Building a weka-proof fence

Department of Conservation —  18/01/2018

Thriving weka numbers on Kapiti Island have been causing a problem for some of the other island residents, particularly our native tītī/sooty shearwaters.

The problem

Kapiti Island has been free from mammalian predators for over 20 years and is a haven for native wildlife. It’s home to a variety of rare and endangered species including little spotted kiwi, kōkako, tīeke and hihi. These native birds thrive in this natural environment.

Kapiti Island. Photo: US Embassy NZ.

Kapiti Island

The weka on the island – now hybrids of at least two varieties introduced in the 1890’s – have also been doing extremely well in the absence of mammalian predators, but unfortunately their numbers are proving to be problematic for some of our other native species.



Scientists advised that a remnant tītī/sooty shearwater colony near the island’s wild western cliff tops were under pressure from the weka, which were preying upon their eggs and young chicks.

Tītī in a burrow.

Tītī in a burrow

The solution

The idea was born to construct fences, to stop weka accessing the burrows of the tītī colony, on the island’s western cliffs. The fences were built last year, and were a joint venture between the US Embassy, DOC, iwi and volunteers.

Constructing the weka exclusion fence.

Constructing the weka exclusion fence

The exclusion fences will help to keep weka out of important breeding habitat for tītī. Departure ramps were included in the construction to allow tītī to safely launch back out to sea from their breeding grounds.

The finished weka exclusion fence.

The finished weka exclusion fence

Tītī numbers across New Zealand are declining, so keeping weka out of their important breeding grounds will give them a fighting chance at recovery. Historically, tītī would have been abundant on Kapiti and an important food source for Māori and early whalers. Seabirds benefit the ecology of offshore islands by bringing nutrients ashore.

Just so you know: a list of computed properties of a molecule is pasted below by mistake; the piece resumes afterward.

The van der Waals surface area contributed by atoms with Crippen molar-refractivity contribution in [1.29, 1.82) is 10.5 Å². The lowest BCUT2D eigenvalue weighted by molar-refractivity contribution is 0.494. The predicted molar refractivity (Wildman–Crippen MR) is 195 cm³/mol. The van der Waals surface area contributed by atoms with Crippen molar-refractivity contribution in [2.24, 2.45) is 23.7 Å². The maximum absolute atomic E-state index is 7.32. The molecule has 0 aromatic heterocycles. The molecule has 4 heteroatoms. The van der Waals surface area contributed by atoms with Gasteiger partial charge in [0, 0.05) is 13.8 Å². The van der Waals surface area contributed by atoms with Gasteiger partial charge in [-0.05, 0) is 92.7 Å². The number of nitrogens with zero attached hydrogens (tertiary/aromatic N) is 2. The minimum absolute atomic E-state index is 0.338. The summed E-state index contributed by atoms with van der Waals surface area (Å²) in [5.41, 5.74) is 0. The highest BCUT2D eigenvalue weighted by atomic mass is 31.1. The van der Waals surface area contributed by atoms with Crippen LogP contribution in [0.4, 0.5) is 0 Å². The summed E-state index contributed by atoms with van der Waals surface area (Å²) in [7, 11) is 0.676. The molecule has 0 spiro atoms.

The results

Tītī have successfully found their way into the weka exclusion areas on Kapiti Island and they have now been spotted being able to navigate the departure ramps too. This is fantastic stuff and a long time in the making.

Tītī successfully using the departure ramps.

Tītī successfully using the departure ramps

Motion sensor cameras will also tell us if any cunning weka have found any weak spots along the fence line.

The next steps are to install some small one-way tunnels along the fence line, to give juvenile birds an extra exit route when they fledge. Night surveys of the colony in the New Year will hopefully prove more tītī chicks get that chance this breeding season.

“Our challenges with weka on Kapiti are pretty unique and this solution was quite experimental – but guided by expert science advice. It’s exciting to see positive signs that all the hard work might pay off,”

 Kapiti Island Ranger Nick Fisentzidis.

Working with the US Embassy

The US Embassy has supported a number of conservation activities recently as part of the 100-year anniversary of the US National Parks service. This included releasing a kiwi into Rimutaka Forest Park, supporting education visits, and sponsoring interpretation panels about nature and history on Kapiti Island.

New interpretation panels on Kapiti Island.

New interpretation panels on Kapiti Island

Their support showcases our shared values around the importance of nature in people’s wellbeing. Thanks to the US Embassy, iwi and other volunteers for all their help and support on this project.

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